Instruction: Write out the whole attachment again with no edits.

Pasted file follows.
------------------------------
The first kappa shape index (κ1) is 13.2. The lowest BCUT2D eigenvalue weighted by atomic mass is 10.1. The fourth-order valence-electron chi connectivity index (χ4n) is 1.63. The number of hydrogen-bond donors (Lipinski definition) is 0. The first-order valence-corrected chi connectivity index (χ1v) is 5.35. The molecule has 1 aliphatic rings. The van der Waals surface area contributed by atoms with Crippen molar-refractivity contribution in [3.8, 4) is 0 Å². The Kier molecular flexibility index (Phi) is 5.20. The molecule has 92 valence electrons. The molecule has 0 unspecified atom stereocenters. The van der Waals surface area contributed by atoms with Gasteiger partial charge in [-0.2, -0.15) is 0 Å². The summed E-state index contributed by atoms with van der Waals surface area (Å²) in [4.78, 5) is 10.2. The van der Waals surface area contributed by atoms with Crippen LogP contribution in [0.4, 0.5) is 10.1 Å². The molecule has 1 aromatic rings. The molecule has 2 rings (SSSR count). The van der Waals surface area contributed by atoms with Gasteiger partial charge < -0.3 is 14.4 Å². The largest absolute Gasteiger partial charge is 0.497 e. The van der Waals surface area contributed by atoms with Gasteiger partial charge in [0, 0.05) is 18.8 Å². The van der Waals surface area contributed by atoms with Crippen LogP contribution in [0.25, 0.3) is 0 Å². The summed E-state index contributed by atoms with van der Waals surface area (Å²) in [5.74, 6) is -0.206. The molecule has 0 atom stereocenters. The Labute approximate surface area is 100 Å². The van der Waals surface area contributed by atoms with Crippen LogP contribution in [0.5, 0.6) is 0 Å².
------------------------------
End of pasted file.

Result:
The first kappa shape index (κ1) is 13.2. The lowest BCUT2D eigenvalue weighted by atomic mass is 10.1. The fourth-order valence-electron chi connectivity index (χ4n) is 1.63. The number of hydrogen-bond donors (Lipinski definition) is 0. The first-order valence-corrected chi connectivity index (χ1v) is 5.35. The molecule has 1 aliphatic rings. The van der Waals surface area contributed by atoms with Crippen molar-refractivity contribution in [3.8, 4) is 0 Å². The Kier molecular flexibility index (Phi) is 5.20. The molecule has 92 valence electrons. The molecule has 0 unspecified atom stereocenters. The van der Waals surface area contributed by atoms with Gasteiger partial charge in [-0.2, -0.15) is 0 Å². The summed E-state index contributed by atoms with van der Waals surface area (Å²) in [4.78, 5) is 10.2. The van der Waals surface area contributed by atoms with Crippen LogP contribution in [0.4, 0.5) is 10.1 Å². The molecule has 1 aromatic rings. The molecule has 2 rings (SSSR count). The van der Waals surface area contributed by atoms with Gasteiger partial charge < -0.3 is 14.4 Å². The largest absolute Gasteiger partial charge is 0.497 e. The van der Waals surface area contributed by atoms with Gasteiger partial charge in [0, 0.05) is 18.8 Å². The van der Waals surface area contributed by atoms with Crippen LogP contribution in [0.25, 0.3) is 0 Å². The summed E-state index contributed by atoms with van der Waals surface area (Å²) in [5.74, 6) is -0.206. The molecule has 0 atom stereocenters. The Labute approximate surface area is 100 Å². The van der Waals surface area contributed by atoms with Crippen LogP contribution in [0.5, 0.6) is 0 Å².